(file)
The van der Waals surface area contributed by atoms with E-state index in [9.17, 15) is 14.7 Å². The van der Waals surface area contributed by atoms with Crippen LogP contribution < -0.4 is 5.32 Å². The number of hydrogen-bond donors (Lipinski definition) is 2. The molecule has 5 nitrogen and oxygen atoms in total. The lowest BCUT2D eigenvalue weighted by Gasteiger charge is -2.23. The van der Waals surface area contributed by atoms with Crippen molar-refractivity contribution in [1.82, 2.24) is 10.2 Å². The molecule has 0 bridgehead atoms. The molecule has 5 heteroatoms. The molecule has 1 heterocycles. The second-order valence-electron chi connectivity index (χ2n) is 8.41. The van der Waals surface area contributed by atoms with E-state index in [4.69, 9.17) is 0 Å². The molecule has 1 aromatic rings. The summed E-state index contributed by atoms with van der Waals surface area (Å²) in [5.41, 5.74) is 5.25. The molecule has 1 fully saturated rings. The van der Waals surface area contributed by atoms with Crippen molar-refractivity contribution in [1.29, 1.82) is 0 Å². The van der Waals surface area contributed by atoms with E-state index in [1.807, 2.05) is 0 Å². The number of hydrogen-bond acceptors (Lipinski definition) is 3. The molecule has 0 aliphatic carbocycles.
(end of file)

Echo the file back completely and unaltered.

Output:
The van der Waals surface area contributed by atoms with E-state index in [9.17, 15) is 14.7 Å². The van der Waals surface area contributed by atoms with Crippen LogP contribution < -0.4 is 5.32 Å². The number of hydrogen-bond donors (Lipinski definition) is 2. The molecule has 5 nitrogen and oxygen atoms in total. The lowest BCUT2D eigenvalue weighted by Gasteiger charge is -2.23. The van der Waals surface area contributed by atoms with Crippen molar-refractivity contribution in [1.82, 2.24) is 10.2 Å². The molecule has 0 bridgehead atoms. The molecule has 5 heteroatoms. The molecule has 1 heterocycles. The second-order valence-electron chi connectivity index (χ2n) is 8.41. The van der Waals surface area contributed by atoms with E-state index in [4.69, 9.17) is 0 Å². The molecule has 1 aromatic rings. The summed E-state index contributed by atoms with van der Waals surface area (Å²) in [5.41, 5.74) is 5.25. The molecule has 1 fully saturated rings. The van der Waals surface area contributed by atoms with Crippen molar-refractivity contribution in [1.29, 1.82) is 0 Å². The van der Waals surface area contributed by atoms with E-state index in [1.807, 2.05) is 0 Å². The number of hydrogen-bond acceptors (Lipinski definition) is 3. The molecule has 0 aliphatic carbocycles.